GSA Annual Meeting in Seattle, Washington, USA - 2017

Paper No. 52-11
Presentation Time: 4:15 PM


VOORHEIS, Brennan M. and FARTHING, Dori J., Department of Geological Sciences, SUNY-Geneseo, 1 College Circle, Geneseo, NY 14454,

Color is often used to describe geological samples such as rocks and soils. In many cases, color is an indicator of chemical variation among samples of the same general type or region. Tools such as the Munsell system are commonly used to help identify a color. The Munsell system is robust and well-accepted, but has limitations when the color of interest is not present in the standard geologic or soil color books or other Munsell catalogs (e.g., plant tissues or bead colors). It is possible to customize alternative Munsell charts, but for samples such as historical iron slag that occurs in a wide range of colors, such an option is cost prohibitive.

Inspired by attempts to characterize the color of archaeological slag from the Adirondack region of NY, we investigated the potential of using reflectance spectrometry (RS). RS analyzes how a sample reflects and absorbs visible light. Each analysis produces a spectrum that is studied to identify the location of the strongest reflectance peak, the intensity of this peak, and the relative difference in intensity of this peak compared to the remainder of the spectrum. All of these values correspond to hue, lightness/darkness, and saturation.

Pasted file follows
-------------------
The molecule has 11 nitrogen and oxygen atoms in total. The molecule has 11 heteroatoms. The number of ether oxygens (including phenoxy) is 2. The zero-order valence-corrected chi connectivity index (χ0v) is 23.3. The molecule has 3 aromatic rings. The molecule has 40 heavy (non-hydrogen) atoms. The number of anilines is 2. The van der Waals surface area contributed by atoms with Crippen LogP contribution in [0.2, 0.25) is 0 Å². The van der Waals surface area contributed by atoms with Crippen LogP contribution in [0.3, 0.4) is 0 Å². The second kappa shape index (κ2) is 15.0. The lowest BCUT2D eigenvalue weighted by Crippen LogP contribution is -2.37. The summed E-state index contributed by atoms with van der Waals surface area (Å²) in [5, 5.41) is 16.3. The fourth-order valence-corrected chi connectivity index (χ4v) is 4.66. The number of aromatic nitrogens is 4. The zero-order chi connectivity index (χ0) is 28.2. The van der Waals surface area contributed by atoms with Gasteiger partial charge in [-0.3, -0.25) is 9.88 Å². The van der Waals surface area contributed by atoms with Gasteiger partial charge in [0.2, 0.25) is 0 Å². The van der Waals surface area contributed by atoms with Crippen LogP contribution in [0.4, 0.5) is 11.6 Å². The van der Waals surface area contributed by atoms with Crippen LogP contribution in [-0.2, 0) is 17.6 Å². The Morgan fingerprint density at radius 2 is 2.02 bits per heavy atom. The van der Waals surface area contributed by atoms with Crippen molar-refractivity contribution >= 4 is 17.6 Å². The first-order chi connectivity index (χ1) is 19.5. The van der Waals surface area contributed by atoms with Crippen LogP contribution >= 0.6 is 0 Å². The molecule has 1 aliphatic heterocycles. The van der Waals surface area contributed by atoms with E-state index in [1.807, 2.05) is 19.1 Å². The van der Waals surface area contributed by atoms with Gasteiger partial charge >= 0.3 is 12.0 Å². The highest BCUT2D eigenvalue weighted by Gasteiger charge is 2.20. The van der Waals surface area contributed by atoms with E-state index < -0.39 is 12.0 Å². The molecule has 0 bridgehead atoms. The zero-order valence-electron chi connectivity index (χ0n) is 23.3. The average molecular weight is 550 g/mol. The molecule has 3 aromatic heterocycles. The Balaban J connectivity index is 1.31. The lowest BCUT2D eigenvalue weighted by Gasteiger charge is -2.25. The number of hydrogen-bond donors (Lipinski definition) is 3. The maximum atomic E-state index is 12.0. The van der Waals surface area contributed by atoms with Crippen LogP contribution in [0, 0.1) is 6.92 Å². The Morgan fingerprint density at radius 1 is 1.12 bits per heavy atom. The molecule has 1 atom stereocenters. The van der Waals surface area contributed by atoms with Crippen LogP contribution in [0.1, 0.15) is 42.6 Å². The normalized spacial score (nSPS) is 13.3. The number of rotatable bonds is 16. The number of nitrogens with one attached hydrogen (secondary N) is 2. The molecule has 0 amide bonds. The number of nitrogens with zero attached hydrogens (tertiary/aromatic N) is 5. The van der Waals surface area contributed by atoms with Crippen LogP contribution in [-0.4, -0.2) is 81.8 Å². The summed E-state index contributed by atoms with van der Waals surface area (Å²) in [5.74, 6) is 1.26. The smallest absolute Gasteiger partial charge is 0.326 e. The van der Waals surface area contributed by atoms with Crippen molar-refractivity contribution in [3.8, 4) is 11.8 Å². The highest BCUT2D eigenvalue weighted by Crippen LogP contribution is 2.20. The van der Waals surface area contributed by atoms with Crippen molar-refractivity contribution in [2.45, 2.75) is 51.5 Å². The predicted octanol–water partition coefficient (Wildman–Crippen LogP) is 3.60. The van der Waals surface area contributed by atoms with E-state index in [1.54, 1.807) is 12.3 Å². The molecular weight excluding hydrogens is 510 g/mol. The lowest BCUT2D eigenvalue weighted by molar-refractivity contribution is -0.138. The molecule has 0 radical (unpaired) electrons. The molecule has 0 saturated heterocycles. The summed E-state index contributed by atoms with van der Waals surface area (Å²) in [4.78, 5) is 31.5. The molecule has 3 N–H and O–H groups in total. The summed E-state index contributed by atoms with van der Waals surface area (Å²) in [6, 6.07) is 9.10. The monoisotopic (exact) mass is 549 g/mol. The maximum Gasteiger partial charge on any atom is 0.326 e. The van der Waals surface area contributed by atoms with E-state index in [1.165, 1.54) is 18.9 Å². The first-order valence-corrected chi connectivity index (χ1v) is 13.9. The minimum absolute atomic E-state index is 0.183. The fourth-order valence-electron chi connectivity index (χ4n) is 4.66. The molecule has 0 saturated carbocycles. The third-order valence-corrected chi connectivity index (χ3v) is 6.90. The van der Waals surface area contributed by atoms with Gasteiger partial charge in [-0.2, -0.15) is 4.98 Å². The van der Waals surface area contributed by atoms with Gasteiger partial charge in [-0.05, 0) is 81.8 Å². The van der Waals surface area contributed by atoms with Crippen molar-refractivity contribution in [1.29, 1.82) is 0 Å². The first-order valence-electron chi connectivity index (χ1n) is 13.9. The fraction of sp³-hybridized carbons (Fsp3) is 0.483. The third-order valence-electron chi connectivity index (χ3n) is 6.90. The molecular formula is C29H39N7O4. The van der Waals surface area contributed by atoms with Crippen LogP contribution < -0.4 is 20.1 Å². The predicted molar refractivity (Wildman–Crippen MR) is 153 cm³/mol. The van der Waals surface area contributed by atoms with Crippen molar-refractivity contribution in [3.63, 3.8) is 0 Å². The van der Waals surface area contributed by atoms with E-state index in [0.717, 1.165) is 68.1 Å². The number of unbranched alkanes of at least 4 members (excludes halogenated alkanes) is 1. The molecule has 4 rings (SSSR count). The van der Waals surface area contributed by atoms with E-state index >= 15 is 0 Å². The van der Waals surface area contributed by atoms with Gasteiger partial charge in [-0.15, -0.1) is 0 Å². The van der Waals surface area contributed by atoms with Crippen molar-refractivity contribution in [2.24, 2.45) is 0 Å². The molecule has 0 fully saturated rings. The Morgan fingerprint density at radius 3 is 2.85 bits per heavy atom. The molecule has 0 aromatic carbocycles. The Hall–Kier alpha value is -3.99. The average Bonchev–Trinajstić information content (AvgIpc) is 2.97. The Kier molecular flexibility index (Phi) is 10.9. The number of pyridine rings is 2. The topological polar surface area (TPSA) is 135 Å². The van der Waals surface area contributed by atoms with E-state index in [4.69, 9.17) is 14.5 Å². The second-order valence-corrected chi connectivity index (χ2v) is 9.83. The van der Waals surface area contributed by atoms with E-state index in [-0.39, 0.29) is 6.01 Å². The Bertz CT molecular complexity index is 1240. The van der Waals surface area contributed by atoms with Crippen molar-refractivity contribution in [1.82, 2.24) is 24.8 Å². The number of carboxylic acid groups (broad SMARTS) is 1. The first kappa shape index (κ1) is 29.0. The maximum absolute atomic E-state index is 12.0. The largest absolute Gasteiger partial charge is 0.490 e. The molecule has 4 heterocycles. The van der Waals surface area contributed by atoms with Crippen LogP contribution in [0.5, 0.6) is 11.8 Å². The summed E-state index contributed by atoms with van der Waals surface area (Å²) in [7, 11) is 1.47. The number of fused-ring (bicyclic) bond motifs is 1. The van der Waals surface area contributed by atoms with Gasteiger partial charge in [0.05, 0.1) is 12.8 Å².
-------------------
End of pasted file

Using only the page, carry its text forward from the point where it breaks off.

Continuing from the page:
The wavelength of the highest peak in a spectrum identifies the color's hue. The lightness or darkness of the color correlates with the actual intensity value for the highest peak because lighter samples will be more reflective along the entire spectrum. A color’s saturation corresponds to the calculated standard deviation for the spectrum’s intensity values between wavelengths of 400 and 700 nm. A highly saturated sample would have a large standard deviation, as there would be a bigger difference between the tallest peak’s intensity and the intensity of other wavelengths along the spectrum. Both Munsell and commercial paint chips were tested to investigate the sensitivity and reproducibility of RS. The best results came from samples with high-wavelength hues that had minimal to no interference from ultraviolet noise at the low end of the spectrum. Our study also found that RS was successful in defining a color even if it was “contaminated” (such as a blue sample with reddish-brown oxidation spots). The results of our work have helped generate a spectral catalog for common Munsell colors as well as additional colors found in archaeological slag samples.